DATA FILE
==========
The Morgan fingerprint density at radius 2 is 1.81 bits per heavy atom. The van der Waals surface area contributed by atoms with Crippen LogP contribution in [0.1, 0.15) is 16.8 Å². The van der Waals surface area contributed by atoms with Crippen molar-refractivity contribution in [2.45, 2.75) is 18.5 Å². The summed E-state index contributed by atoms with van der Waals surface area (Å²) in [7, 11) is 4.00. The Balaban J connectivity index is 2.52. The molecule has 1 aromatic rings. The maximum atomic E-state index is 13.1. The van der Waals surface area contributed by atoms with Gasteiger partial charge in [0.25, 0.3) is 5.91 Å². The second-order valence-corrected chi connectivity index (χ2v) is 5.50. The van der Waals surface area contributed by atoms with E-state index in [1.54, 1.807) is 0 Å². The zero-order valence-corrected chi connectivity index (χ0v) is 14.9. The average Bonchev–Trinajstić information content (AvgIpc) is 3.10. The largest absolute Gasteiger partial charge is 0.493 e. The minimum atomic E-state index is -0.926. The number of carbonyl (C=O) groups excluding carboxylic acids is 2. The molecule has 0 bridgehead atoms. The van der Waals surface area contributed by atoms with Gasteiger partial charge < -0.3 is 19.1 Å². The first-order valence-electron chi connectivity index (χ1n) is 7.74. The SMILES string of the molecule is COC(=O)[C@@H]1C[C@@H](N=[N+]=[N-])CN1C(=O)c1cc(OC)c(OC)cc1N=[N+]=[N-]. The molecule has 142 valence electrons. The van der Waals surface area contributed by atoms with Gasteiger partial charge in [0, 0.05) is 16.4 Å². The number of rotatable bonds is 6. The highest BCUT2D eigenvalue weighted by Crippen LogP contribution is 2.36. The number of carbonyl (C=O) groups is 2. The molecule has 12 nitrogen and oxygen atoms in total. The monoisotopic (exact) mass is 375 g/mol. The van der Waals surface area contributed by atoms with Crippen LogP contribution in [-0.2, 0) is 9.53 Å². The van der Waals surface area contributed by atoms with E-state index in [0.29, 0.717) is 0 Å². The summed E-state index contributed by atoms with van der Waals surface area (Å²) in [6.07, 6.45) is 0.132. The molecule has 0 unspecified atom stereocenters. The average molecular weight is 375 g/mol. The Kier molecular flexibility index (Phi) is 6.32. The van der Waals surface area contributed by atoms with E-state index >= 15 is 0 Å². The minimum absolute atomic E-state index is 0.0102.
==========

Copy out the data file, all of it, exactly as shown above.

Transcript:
The Morgan fingerprint density at radius 2 is 1.81 bits per heavy atom. The van der Waals surface area contributed by atoms with Crippen LogP contribution in [0.1, 0.15) is 16.8 Å². The van der Waals surface area contributed by atoms with Crippen molar-refractivity contribution in [2.45, 2.75) is 18.5 Å². The summed E-state index contributed by atoms with van der Waals surface area (Å²) in [7, 11) is 4.00. The Balaban J connectivity index is 2.52. The molecule has 1 aromatic rings. The maximum atomic E-state index is 13.1. The van der Waals surface area contributed by atoms with Gasteiger partial charge in [0.25, 0.3) is 5.91 Å². The second-order valence-corrected chi connectivity index (χ2v) is 5.50. The van der Waals surface area contributed by atoms with E-state index in [1.54, 1.807) is 0 Å². The zero-order valence-corrected chi connectivity index (χ0v) is 14.9. The average Bonchev–Trinajstić information content (AvgIpc) is 3.10. The largest absolute Gasteiger partial charge is 0.493 e. The minimum atomic E-state index is -0.926. The number of carbonyl (C=O) groups excluding carboxylic acids is 2. The molecule has 0 bridgehead atoms. The van der Waals surface area contributed by atoms with Gasteiger partial charge < -0.3 is 19.1 Å². The first-order valence-electron chi connectivity index (χ1n) is 7.74. The SMILES string of the molecule is COC(=O)[C@@H]1C[C@@H](N=[N+]=[N-])CN1C(=O)c1cc(OC)c(OC)cc1N=[N+]=[N-]. The molecule has 142 valence electrons. The van der Waals surface area contributed by atoms with Gasteiger partial charge in [0, 0.05) is 16.4 Å². The number of rotatable bonds is 6. The highest BCUT2D eigenvalue weighted by Crippen LogP contribution is 2.36. The number of carbonyl (C=O) groups is 2. The molecule has 12 nitrogen and oxygen atoms in total. The monoisotopic (exact) mass is 375 g/mol. The van der Waals surface area contributed by atoms with Crippen LogP contribution in [-0.2, 0) is 9.53 Å². The van der Waals surface area contributed by atoms with E-state index in [0.29, 0.717) is 0 Å². The summed E-state index contributed by atoms with van der Waals surface area (Å²) in [6.07, 6.45) is 0.132. The molecule has 0 unspecified atom stereocenters. The average molecular weight is 375 g/mol. The Kier molecular flexibility index (Phi) is 6.32. The van der Waals surface area contributed by atoms with E-state index >= 15 is 0 Å². The minimum absolute atomic E-state index is 0.0102.